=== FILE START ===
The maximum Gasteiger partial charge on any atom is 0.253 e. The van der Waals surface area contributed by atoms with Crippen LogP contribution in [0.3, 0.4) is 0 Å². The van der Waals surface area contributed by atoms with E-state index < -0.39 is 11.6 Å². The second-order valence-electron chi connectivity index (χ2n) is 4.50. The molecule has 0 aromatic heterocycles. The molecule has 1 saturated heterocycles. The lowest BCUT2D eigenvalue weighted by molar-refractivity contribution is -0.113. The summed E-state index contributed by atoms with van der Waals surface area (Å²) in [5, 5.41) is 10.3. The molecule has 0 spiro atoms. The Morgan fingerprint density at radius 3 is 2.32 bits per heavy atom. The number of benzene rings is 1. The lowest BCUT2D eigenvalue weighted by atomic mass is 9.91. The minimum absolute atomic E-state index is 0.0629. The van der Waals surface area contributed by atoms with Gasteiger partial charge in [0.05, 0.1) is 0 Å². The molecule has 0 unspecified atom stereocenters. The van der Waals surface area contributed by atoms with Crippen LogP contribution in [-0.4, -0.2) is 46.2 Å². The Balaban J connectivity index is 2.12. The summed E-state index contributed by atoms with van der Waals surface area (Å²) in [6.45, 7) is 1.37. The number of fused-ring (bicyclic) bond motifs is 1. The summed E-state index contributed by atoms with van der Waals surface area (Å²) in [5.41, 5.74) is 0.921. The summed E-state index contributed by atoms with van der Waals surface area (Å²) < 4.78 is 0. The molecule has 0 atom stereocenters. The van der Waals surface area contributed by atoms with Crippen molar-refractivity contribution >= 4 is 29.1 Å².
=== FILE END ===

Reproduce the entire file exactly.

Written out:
The maximum Gasteiger partial charge on any atom is 0.253 e. The van der Waals surface area contributed by atoms with Crippen LogP contribution in [0.3, 0.4) is 0 Å². The van der Waals surface area contributed by atoms with E-state index < -0.39 is 11.6 Å². The second-order valence-electron chi connectivity index (χ2n) is 4.50. The molecule has 0 aromatic heterocycles. The molecule has 1 saturated heterocycles. The lowest BCUT2D eigenvalue weighted by molar-refractivity contribution is -0.113. The summed E-state index contributed by atoms with van der Waals surface area (Å²) in [5, 5.41) is 10.3. The molecule has 0 spiro atoms. The Morgan fingerprint density at radius 3 is 2.32 bits per heavy atom. The number of benzene rings is 1. The lowest BCUT2D eigenvalue weighted by atomic mass is 9.91. The minimum absolute atomic E-state index is 0.0629. The van der Waals surface area contributed by atoms with Gasteiger partial charge in [0.05, 0.1) is 0 Å². The molecule has 0 unspecified atom stereocenters. The van der Waals surface area contributed by atoms with Crippen LogP contribution in [-0.4, -0.2) is 46.2 Å². The Balaban J connectivity index is 2.12. The summed E-state index contributed by atoms with van der Waals surface area (Å²) in [6.45, 7) is 1.37. The number of fused-ring (bicyclic) bond motifs is 1. The summed E-state index contributed by atoms with van der Waals surface area (Å²) in [5.41, 5.74) is 0.921. The summed E-state index contributed by atoms with van der Waals surface area (Å²) < 4.78 is 0. The molecule has 0 atom stereocenters. The van der Waals surface area contributed by atoms with Crippen molar-refractivity contribution >= 4 is 29.1 Å².